Frequently Asked Questions
I am starting my own business in Ireland. Do I have to register for VAT?
General rule for VAT registration is that a trader is required to register for VAT for making supplies of goods and/or services, subject to his or her turnover exceeding certain thresholds. The most common are €37,500 for the supply of services, and €75,000 for the supply of goods.
I am employing a nanny from abroad. Do I have to register as an employer?
What is Rent a Room Relief?
What is a Tax Clearance Certificate?
A Tax Clearance Certificate is a written confirmation from Irish Revenue that a person’s tax affairs are in order at the date of issue of the Certificate. Tax clearance certificates issuing since April 1st 2015 have different expiry dates depending on when the certificate issued.
My parents are planning to gift me a house worth €220,000. Will there be any tax implications on me?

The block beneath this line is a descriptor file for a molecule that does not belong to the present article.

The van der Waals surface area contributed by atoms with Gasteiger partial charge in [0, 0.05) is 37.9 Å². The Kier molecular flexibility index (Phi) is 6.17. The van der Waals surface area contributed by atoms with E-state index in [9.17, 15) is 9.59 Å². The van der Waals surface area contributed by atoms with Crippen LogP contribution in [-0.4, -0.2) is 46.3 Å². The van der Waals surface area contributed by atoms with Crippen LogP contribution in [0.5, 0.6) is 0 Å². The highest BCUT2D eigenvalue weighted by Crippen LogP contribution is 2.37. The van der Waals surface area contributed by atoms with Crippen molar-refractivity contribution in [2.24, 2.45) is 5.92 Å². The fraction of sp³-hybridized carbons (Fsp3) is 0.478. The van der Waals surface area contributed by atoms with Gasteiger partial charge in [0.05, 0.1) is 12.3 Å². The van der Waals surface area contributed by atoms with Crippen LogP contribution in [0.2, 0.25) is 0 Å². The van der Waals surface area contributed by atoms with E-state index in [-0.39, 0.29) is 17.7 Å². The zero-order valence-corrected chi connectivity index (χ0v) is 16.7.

Assuming that you have not received previous gifts from your parents, there will be no tax implications on either of you. Currently, a parent can give to a child a gift to a value of €335,000 without paying any tax.
I recently bought an investment property. Am I entitled to claim tax relief at source on the mortgage loan?
No, you should only receive tax relief at source on the mortgage loan, which is used to acquire your private principal residency.
Who is classified as Owner Occupier?
An owner-occupier is a person who purchases a new apartment or house for use as their principal place of residence (PPR) and no rent, other than rent obtained under rent a room arrangements, is derived from the property for a period of two years from the date of the purchase.
I received Illness Benefit for 6 weeks. Is this taxable?
Yes, this is taxable source of income, as the tax exemption applicable to Illness Benefit was abolished with effect from 1 January 2012.
I am planning to buy an apartment for €140,000. Will I have to pay stamp duty?
Yes, since 7 December 2011 stamp duty on transfers of residential property is 1% on the first €1,000,000. You will be liable to pay stamp duty amounting to €1,400.